Don’t write off the smart glass concept just yet. According to new data from Juniper Research, over the next five years, specs that look like regular glasses will become the highest growth sector of the consumer wearables market.
As the new generation of smart glasses emerges, they will grow to represent 11% of the market, or an estimated $9bn in revenues. Smartwatches and fitness wearables, on the other hand, will see their share of wearables revenue fall from an expected 75% this year, to only 50% in 2021.
The report also identifies, new ear-based wearables, or hearables, as a potential growth area. These devices are becoming platforms for digital assistants such as Alexa and Siri, says Juniper.
Publicly announced in April 2012, Google Glass was an ultimately failed attempt at giving us glasses that do more. Most of us had high expectations, but after a few months public sentiment turned. The specs were rather odd looking and also ended up receiving criticism and legislative action due to privacy and safety concerns.
According to research author James Moar, the stigma of smart glasses generated by the launch of Google Glass is starting to fade now and will soon be a distant memory. Smart glasses are being repositioned to appear more like conventional glasses as products from ODG, GlassUp and VSP come on to the market. Even Apple is rumored to be dabbling in this area.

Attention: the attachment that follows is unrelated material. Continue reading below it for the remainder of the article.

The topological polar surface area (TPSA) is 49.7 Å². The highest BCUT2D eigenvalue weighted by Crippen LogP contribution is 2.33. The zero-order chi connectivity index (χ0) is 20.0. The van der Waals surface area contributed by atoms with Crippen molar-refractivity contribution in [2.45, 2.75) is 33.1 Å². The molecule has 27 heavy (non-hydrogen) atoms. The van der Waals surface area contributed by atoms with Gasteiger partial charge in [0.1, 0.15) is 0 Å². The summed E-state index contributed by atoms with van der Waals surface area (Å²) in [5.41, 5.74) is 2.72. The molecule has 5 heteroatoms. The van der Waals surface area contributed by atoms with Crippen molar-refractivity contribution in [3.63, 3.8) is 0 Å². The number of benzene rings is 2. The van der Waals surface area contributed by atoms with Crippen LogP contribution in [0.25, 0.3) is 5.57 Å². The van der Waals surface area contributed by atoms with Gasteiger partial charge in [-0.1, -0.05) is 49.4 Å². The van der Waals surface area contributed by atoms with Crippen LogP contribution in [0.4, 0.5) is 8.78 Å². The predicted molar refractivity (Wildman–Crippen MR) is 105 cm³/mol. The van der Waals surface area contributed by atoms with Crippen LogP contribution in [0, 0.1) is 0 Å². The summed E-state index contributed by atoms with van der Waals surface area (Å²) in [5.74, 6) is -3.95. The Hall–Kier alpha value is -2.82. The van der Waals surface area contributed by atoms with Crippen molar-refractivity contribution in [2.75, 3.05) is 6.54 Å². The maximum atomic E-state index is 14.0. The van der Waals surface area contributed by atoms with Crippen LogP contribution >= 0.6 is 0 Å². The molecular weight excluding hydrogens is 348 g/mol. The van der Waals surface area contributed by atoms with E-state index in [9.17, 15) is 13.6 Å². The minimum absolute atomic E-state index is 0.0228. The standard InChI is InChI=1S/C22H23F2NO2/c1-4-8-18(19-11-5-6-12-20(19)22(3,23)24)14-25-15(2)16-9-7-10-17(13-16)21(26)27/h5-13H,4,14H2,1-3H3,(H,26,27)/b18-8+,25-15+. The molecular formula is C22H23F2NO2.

Another example is the hugely successful Kickstarter campaign to develop Vue. In just a few months, more than $2m was pledged. At a basic level, Vue function as normal glasses. However, built into the specs is smart technology that allows you to issue voice commands, listen to music, make calls, listen to navigation navigation and notifications via bone conduction speakers and access basic activity monitoring functions.
And lets not forget Snapchat. The company has recently generated a lot of publicity with its $130 Snapchat image capturing specs. The gadget er, social media fashion accessory, has become a hot selling item, which will no doubt help Snap Inc ahead of its $22bn IPO.
The Juniper report also identifies the healthcare market as the next big growth area. We will see a proliferation of databases that store individual user data and provide personalised services. The challenge will be making sense of all this data.
“Wearable biometric data alone isn’t immediately helpful,” said research author James Moar.
“The key task for wearable healthcare now is to make the data meaningful to healthcare professionals. This means better algorithms to process the data, and new user interfaces to contextualise it.”
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